|Advocates for pregnant immigrants speak out|
Updated Aug. 19, 2011:
A jury awarded Juana Villegas $200,000 for violations of her rights
when deputies shackled her during labor and postpartum recovery in 2008.
Her attorney, Philip Cramer, a member of Belmont United Methodist
Church, asked for $1.2 million. The sheriff in the case said he plans to
appeal. “As painful as reliving the events today and for this trial has
been for Juana, justice has been done, and she will be able to receive
some of the treatment that she needs,” said Cramer after the
announcement Aug. 18. Nashville’s Justice for Our Neighbors, a United
Methodist program that offers free legal advice to immigrants, has been
involved in the case from the start.
Juana Villegas recalls her experience of being
arrested for a minor traffic violation in Nashville, Tenn., while she
was nine months pregnant. UMNS photos by Mike DuBose.
By Kathy L. Gilbert and Amanda Bachus*
July 29, 2008 | NASHVILLE, Tenn. (UMNS)
Juana Villegas’ trip to the doctor for a prenatal visit became a
nightmare when, at nine months pregnant, she was stopped for a minor
traffic violation, jailed and ended up giving birth to her son with two
sheriff’s deputies standing guard.
An illegal immigrant from Mexico, she recalled her childbirth experience
of July 6 when local authorities prevented her from calling her husband
after going into labor and then separated her from her nursing newborn
for two days after his birth.
"I don't want to talk about this, I don't want to remember," she told
United Methodist News Service. "But I want to tell my story for all
women. I didn't deserve this, and I don't wish for it to happen to
Villegas' story gained national attention after advocates for immigrants
began circulating e-mails about her arrest. The advocates included
members of Belmont United Methodist Church, which have united with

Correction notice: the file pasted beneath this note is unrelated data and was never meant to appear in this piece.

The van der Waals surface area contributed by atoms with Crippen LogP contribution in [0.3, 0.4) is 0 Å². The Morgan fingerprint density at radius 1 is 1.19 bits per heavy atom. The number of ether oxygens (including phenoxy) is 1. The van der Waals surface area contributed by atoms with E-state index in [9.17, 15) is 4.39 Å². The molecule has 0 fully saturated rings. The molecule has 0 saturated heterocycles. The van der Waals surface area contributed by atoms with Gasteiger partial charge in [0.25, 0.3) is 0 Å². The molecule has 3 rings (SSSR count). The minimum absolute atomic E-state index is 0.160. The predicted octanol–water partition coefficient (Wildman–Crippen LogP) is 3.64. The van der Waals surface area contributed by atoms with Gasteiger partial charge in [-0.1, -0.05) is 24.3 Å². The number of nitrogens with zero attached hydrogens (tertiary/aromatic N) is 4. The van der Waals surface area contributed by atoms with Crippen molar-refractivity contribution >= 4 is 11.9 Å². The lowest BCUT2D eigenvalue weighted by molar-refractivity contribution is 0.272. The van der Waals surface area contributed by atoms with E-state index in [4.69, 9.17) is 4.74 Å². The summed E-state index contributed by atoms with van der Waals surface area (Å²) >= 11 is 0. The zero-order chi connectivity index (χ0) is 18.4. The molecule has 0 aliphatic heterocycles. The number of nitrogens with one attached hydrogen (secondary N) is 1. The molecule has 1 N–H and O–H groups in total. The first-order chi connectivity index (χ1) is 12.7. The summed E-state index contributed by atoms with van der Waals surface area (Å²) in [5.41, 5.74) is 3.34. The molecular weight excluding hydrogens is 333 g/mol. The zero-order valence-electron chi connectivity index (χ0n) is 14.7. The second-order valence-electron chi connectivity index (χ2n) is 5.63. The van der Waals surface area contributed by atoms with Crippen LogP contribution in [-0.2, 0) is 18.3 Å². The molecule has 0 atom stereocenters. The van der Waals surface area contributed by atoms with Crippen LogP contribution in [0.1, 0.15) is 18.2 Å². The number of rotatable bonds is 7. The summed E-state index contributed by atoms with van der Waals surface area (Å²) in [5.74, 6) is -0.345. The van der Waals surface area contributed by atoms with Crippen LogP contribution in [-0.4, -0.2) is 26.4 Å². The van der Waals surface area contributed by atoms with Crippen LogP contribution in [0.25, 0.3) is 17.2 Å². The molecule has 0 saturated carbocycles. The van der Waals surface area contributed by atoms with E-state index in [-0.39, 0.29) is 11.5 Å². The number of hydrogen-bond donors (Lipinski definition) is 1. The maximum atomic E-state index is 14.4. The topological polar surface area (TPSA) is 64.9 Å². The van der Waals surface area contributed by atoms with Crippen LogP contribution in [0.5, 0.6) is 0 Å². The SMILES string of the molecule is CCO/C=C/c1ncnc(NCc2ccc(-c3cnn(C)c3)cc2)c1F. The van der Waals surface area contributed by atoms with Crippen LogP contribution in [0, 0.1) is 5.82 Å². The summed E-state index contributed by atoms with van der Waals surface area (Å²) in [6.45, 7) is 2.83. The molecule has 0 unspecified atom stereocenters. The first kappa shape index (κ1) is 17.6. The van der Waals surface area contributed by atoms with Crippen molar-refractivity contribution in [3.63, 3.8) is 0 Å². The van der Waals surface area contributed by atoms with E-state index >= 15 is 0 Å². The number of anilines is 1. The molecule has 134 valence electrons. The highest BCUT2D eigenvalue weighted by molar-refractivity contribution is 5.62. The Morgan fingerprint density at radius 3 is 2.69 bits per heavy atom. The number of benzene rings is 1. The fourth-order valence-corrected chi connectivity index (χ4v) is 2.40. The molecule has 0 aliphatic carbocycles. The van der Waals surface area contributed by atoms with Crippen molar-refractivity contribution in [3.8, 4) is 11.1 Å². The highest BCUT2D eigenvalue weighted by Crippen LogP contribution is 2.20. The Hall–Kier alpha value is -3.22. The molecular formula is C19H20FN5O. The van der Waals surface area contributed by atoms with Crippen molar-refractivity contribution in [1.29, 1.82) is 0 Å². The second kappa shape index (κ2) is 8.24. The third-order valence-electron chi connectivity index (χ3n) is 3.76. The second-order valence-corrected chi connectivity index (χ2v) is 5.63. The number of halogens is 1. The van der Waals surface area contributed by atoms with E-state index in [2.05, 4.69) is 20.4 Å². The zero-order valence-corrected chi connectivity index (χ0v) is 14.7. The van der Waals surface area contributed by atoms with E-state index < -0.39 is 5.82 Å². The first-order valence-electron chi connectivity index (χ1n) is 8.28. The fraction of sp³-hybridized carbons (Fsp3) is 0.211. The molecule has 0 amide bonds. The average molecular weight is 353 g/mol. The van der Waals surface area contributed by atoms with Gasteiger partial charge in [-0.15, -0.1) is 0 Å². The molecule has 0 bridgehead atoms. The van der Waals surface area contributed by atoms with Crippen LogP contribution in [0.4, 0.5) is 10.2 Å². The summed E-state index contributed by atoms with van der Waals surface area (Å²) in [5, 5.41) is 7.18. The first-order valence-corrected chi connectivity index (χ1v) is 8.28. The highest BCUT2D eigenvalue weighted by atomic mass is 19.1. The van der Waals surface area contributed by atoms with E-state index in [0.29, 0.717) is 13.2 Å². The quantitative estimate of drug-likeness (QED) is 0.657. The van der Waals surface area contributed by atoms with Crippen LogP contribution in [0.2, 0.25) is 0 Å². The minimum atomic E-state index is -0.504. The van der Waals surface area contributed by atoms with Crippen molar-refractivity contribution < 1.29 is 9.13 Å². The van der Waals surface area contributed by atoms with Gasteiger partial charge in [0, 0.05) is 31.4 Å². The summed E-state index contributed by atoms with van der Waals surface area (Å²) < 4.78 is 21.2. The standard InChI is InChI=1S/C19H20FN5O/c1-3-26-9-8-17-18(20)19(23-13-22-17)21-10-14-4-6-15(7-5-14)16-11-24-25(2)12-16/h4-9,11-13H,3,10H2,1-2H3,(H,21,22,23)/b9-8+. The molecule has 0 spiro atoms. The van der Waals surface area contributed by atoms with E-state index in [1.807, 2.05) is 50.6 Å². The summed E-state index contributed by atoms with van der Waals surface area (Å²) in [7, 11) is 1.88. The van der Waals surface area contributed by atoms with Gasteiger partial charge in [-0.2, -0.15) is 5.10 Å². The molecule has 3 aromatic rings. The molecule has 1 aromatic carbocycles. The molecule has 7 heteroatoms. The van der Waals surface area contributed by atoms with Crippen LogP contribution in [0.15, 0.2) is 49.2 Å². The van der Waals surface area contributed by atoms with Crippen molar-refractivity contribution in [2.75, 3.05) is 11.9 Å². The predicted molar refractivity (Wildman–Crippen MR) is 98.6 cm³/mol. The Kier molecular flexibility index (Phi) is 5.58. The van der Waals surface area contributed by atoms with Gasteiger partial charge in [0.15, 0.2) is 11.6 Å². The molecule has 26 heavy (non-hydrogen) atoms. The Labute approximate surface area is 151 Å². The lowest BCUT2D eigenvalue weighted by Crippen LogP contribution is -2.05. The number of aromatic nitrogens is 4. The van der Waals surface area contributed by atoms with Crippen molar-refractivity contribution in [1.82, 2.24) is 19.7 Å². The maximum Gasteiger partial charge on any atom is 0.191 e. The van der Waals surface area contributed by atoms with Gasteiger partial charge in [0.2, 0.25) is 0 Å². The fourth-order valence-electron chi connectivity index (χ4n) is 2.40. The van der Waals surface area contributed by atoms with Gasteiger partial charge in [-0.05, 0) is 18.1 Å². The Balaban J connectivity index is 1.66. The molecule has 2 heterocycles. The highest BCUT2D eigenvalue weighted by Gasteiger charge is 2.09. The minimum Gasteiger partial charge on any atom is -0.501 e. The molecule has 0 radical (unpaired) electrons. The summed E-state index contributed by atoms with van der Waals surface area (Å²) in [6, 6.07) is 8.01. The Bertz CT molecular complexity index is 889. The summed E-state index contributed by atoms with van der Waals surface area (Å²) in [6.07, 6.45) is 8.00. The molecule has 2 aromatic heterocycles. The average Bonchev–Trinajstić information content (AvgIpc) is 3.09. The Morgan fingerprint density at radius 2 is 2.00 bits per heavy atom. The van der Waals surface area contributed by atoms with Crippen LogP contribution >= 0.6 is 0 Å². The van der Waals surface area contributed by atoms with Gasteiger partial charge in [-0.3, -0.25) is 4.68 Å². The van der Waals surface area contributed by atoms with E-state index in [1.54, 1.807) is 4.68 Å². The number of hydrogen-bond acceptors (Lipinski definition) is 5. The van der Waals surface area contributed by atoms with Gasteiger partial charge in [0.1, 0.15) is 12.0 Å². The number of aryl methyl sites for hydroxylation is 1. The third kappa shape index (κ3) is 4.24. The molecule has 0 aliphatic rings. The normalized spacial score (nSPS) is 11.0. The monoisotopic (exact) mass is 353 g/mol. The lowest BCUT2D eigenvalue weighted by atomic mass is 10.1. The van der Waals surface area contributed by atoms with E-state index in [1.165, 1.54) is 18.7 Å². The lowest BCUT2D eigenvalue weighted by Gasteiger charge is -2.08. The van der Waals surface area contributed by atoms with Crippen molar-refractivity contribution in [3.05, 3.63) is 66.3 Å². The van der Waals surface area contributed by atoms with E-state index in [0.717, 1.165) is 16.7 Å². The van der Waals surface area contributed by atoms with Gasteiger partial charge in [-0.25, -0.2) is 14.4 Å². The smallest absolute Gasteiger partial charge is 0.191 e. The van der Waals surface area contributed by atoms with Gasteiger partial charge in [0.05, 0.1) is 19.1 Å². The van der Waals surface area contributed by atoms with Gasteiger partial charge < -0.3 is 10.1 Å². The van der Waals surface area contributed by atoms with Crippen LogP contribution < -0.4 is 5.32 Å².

Hillcrest United Methodist Church to form a Justice for Our Neighbors
(JFON) program. Together, they operate a legal clinic in Nashville for
"We must step forward and shout to the rooftops a wrong has been
committed," said Katherine Dix Esquivel, a Belmont church member and
local JFON leader. "The suffering for her, her newborn, her husband and
her family was unnecessary and cruel."
Local authorities, however, insisted that they followed protocol in the
case, and noted that Villegas had been deported from the United States
in 1996, only to return and give birth to three of her four
children––all of whom are U.S. citizens.
Villegas, 33, was stopped on July 3 for driving "carelessly." She was
arrested and jailed when she could not produce a driver's license and
presented a vehicle registration that was registered to another person.
Her three children––ages 14, 12 and 2––were with her during her arrest
by police in Berry Hill, a bedroom community of Nashville.
A night court commissioner reviewed the case and sent her to jail after a
background check showed she previously had been deported.
Villegas went into labor on the night of July 5 and was taken to
Nashville General Hospital, where she was handcuffed to the bed by her
right wrist and left ankle until two hours before her son, Gael, was
born on July 6. Six hours after the birth, she was shackled again, and a
guard was with her at all times. Villegas returned to jail July 8 and
was not allowed to take a breast pump, causing her breasts to become
infected, according to her attorney. She did not see her baby again
until her release on July 10.
'A very bad situation'
Speaking in Spanish, Villegas was interviewed by UMNS on July 24 in her lawyer's office while 3-week-old Gael slept peacefully.
Through her tears, Villegas struggled to describe her feelings about her
experience that included being guarded by two male sheriff's deputies
during her two-hour labor.
“I was treated like a criminal, and I didn't understand why I was being treated like that.”"I wanted to call my
family, but they said no and disconnected the phone," she said. "This